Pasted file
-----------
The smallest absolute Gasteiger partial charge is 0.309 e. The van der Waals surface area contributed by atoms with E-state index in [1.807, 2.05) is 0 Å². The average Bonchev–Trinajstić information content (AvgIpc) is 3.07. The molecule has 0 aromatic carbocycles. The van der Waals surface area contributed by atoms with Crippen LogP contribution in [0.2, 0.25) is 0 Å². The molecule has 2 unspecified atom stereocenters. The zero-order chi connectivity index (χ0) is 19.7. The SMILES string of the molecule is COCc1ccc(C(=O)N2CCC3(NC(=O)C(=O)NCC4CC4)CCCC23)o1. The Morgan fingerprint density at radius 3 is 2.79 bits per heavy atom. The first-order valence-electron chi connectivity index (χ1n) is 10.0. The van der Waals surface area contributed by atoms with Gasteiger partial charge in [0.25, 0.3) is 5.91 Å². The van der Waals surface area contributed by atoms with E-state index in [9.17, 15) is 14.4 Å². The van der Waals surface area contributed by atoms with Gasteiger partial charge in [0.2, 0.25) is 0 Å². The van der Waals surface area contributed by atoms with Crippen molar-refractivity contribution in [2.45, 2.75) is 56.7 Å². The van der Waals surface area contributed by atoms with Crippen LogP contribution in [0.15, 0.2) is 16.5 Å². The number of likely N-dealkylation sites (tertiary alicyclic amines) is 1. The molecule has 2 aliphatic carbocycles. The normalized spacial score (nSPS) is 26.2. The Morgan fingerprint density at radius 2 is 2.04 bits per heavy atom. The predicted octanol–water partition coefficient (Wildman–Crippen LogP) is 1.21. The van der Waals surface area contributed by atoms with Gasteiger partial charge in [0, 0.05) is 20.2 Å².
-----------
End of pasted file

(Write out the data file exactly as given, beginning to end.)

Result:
The smallest absolute Gasteiger partial charge is 0.309 e. The van der Waals surface area contributed by atoms with E-state index in [1.807, 2.05) is 0 Å². The average Bonchev–Trinajstić information content (AvgIpc) is 3.07. The molecule has 0 aromatic carbocycles. The van der Waals surface area contributed by atoms with Crippen LogP contribution in [0.2, 0.25) is 0 Å². The molecule has 2 unspecified atom stereocenters. The zero-order chi connectivity index (χ0) is 19.7. The SMILES string of the molecule is COCc1ccc(C(=O)N2CCC3(NC(=O)C(=O)NCC4CC4)CCCC23)o1. The Morgan fingerprint density at radius 3 is 2.79 bits per heavy atom. The first-order valence-electron chi connectivity index (χ1n) is 10.0. The van der Waals surface area contributed by atoms with Gasteiger partial charge in [0.25, 0.3) is 5.91 Å². The van der Waals surface area contributed by atoms with E-state index in [9.17, 15) is 14.4 Å². The van der Waals surface area contributed by atoms with Gasteiger partial charge in [0.2, 0.25) is 0 Å². The van der Waals surface area contributed by atoms with Crippen molar-refractivity contribution in [2.45, 2.75) is 56.7 Å². The van der Waals surface area contributed by atoms with Crippen LogP contribution in [0.15, 0.2) is 16.5 Å². The number of likely N-dealkylation sites (tertiary alicyclic amines) is 1. The molecule has 2 aliphatic carbocycles. The normalized spacial score (nSPS) is 26.2. The Morgan fingerprint density at radius 2 is 2.04 bits per heavy atom. The predicted octanol–water partition coefficient (Wildman–Crippen LogP) is 1.21. The van der Waals surface area contributed by atoms with Gasteiger partial charge in [0, 0.05) is 20.2 Å².